Is there a way to have queued connections work within another thread when the thread is not within a QThread, ie. when exec() is not available? In my actual code the thread is created using AfxBeginThread().



  • you will need a Qt event loop to process Qt signals with queued connections. given you have to mix MFC and Qt I'd use a signal system that is independent from both while still being thread safe to make them interact. The first thing that comes in mind is, of course, Boost.Signals2 http://www.boost.org/doc/libs/1_61_0/doc/html/signals2.html



  • @Floofy.KH

    IIRC QThread::exec() starts a event loop (QEventLoop). Signals coming from a different thread a placed as events in the event loop of the receiving thread. I do not think it's possible to have Qt event handling without this event loop. Maybe you can use your own QEventLoop object AfxBeginThread thread?



  • @t3685

    Thanks. That seemed to solve the problem. Creating a QEventLoop object inside the thread and calling exec() on it allowed all events to be processed correctly.

    Thanks for all the help.

    edit: @VRonin Using an independent signalling system such as Boost would be a good idea too, which I will consider. Thanks.


  • Qt Champions 2016

    @Floofy.KH
    @t3685 beat me to it, this is what I would have suggested. QThread::exec calls QEventLoop::exec anyway (same with QCoreApplication::exec), so you can substitute it with a call to the local event loop most of the time. I would, however, also suggest you try and migrate the WinAPI portions of your code to Qt (i.e. not creating the threads with AfxBeginThread), which incidentally will also make your code portable.

    Kind regards.



  • @kshegunov @t3685 Won't calling QEventLoop::exec from the MFC thread block it until exec returns?


  • Qt Champions 2016

    @VRonin
    It will, but I assume that's one of the reasons he's starting the thread to begin with.



  • @kshegunov Let me rephrase: aren't we just flipping the pancake here? if you don't call QEventLoop::exec() you won't be able to process Qt signals, but if you call it then MFC will not be able to process its events any more.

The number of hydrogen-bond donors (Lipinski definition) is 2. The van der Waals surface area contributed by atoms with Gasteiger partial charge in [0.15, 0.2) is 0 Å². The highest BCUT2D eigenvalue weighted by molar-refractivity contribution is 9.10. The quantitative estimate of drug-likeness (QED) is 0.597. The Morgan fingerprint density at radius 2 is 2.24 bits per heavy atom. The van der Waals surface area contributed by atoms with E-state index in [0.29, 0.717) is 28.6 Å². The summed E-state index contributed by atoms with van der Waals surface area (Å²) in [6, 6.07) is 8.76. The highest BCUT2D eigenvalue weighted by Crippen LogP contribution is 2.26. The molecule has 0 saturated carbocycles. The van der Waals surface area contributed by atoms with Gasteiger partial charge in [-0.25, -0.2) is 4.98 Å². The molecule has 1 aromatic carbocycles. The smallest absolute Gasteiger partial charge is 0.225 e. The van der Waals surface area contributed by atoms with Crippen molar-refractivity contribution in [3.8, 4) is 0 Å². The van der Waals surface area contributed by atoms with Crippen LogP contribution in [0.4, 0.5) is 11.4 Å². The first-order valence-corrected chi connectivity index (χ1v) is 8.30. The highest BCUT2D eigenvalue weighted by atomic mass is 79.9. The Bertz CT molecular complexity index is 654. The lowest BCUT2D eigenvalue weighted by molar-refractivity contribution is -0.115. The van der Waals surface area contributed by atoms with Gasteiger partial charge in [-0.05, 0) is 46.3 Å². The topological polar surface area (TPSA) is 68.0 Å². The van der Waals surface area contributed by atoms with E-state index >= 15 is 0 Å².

• Qt Champions 2016

    @VRonin said in Emitting Signal from Slot problem in multithreaded environment:

    Let me rephrase: aren't we just flipping the pancake here?

    I honestly don't know, we may be. The thing is I have only partial information on what are the requirements and reasoning behind them, so I can at most guess about the initial intent.

    If you don't call QEventLoop::exec() you won't be able to process Qt signals, but if you call it then MFC will not be able to process its events any more.

    I have forgotten most of the MFC-related API, but what events does it needs processing (in a thread)? I understand that for the application there's integration with the system event loop (both for Qt and for MFC), but I believe there's no system event loop for threads. On a related note, the event loop is needed only for queued connections, so he can use direct connections (with proper locking) without it, thus the boost's signal support sadly doesn't bring anything new here.



  • @kshegunov True, we don't have enough info. but MFC allows to run a new GUI thread: https://msdn.microsoft.com/en-us/library/b807sta6.aspx and that would not work if we call QEventLoop::exec().

    so he can use direct connections (with proper locking)

    I thought Boost.Signal2 was exactly that. mutex-ed direct connection signals


  • Qt Champions 2016

    @VRonin said in Emitting Signal from Slot problem in multithreaded environment:

    and that would not work if we call QEventLoop::exec()

    You won't get any argument from me on that one.

    I thought Boost.Signal2 was exactly that. mutex-ed direct connection signals

    I didn't know it existed, but yes, I suppose that's a possible solution. The only problem I envision with that approach, taking in mind that new piece of information, is that mixing Qt's signal slot system and an external one is (sometimes) a big pain in the ass ...